Stop Blaming the LMS

There is a fast growing movement in the learning and development industry that has me troubled. Across all channels, I see L&D Professionals, especially those that are not experts in their field, espousing “the LMS (learning management system) is DEAD.” A quick Google search yields hundreds of articles focusing on this “emerging trend in learning.” There are also numerous twist on this same topic such as:

  • the traditional LMS is dead
  • the LMS is dead but what the article says is replacing it is actually an LMS
  • the stand alone LMS is dead
  • Moving to Learning Engagement Platforms
  • and more…

As far back as 2015, the Twitter-verse was proclaiming the LMS’ demise and how the best companies were moving on. Yesterday, I was in a LinkedIn discussion started by a guy who was writing an essay on how the LMS is dead and looking for sources he could cite. He’d clearly taken a position without even researching it. Frankly, if the LMS had an AI, I’m sure it would quote Mark Twain right now: “The reports of my death are greatly exaggerated.”

There is no doubt that the older versions of LMS’s are dying off. Like any software, when something doesn’t keep up with technology trends and modern programming, it tends to go away quickly. This early form of the LMS is often where horror stories exist of forced compliance, long boring trainings, and extremely poor user experience. This is also the type of LMS that big companies are finally moving away from, and why there is suddenly so much press about it “dying.”

Yet even with this traditional form of the LMS, the sad reality is that it’s not the tool that was the issue (though it certainly did have its problems.) The real failure lies in the way training departments were using the LMS. My favorite quote in all of Learning and Development is by Marc Rosenberg – “Bad training + technology = more efficient bad training.”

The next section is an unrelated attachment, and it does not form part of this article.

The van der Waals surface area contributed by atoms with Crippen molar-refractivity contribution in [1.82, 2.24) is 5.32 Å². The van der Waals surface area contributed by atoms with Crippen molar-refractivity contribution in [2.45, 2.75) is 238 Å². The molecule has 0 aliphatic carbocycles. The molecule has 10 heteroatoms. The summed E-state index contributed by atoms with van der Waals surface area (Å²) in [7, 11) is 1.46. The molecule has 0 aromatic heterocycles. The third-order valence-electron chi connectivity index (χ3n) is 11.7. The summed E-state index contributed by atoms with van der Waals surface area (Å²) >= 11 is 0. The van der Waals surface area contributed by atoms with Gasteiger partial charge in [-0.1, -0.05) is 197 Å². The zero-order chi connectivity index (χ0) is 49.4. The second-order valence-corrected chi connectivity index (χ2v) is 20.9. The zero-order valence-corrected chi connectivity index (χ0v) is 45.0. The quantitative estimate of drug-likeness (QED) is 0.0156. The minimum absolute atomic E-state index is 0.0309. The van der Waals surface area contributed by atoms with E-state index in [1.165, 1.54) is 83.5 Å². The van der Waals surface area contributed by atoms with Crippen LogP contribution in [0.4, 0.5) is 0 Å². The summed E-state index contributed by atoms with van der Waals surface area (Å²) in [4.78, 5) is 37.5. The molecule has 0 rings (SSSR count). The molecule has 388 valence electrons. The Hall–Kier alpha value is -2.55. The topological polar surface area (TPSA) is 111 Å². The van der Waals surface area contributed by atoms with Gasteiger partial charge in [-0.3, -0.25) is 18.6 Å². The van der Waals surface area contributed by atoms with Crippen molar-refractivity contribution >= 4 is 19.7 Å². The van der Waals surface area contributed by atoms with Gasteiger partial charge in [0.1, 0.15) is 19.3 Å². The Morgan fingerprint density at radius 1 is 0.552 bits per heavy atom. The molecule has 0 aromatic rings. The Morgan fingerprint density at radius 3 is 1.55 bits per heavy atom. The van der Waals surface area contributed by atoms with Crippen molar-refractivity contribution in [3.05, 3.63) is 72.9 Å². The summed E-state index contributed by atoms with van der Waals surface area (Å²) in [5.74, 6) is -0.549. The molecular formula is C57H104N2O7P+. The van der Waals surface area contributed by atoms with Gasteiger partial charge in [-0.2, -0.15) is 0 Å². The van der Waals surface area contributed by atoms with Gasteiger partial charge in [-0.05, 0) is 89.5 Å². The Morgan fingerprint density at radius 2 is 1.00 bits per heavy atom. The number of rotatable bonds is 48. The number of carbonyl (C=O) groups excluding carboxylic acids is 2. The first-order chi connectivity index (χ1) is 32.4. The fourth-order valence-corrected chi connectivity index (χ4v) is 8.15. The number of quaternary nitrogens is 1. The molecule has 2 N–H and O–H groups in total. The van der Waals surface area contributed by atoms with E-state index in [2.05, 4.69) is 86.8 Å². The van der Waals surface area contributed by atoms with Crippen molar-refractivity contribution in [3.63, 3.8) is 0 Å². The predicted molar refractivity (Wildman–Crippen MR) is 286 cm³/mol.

Of course learners will rebel when forced to sit through voice-over PowerPoint compliance training that goes for 65 minutes, with the “instructor” simply reading what is on the screen. It doesn’t matter what tool is used; even in a Learning Engagement Platform that behavior is revolution-worthy.

Call it whatever you like – learning engagement platform, content curation platform, eLMS, LMS 3.0, etc., if the training is bad, it still won’t help people learn any better. I’ve seen “traditional” LMS’s used incredibly well, with high learner engagement, when they were loaded with effective content.

Stop blaming the LMS. That’s like going on a bad date and then saying all dating is dead. Get off the Fad wagon and work on developing effective, engaging content for whatever tool you have.

Yes, there are newer versions of LMS’s that run better, smarter, smoother, with more user choice, improved functionality, and focus on multiple media types. But guess what, they are still LMS’s (whether they are called that officially or not.) I don’t doubt that a company running original versions of Moodle wants to shoot the server and declare an end to all LMS’s (I would too in that case,) but be realistic about the real source of the problem and takes steps to fix that first, before investing a new “cutting edge” platform where you repeat the same mistakes.

The LMS is not dead. It’s not even dying. It’s just morphing, like all software does, into a better version of itself. The rest is just hype, marketing, or ignorance.

Sp

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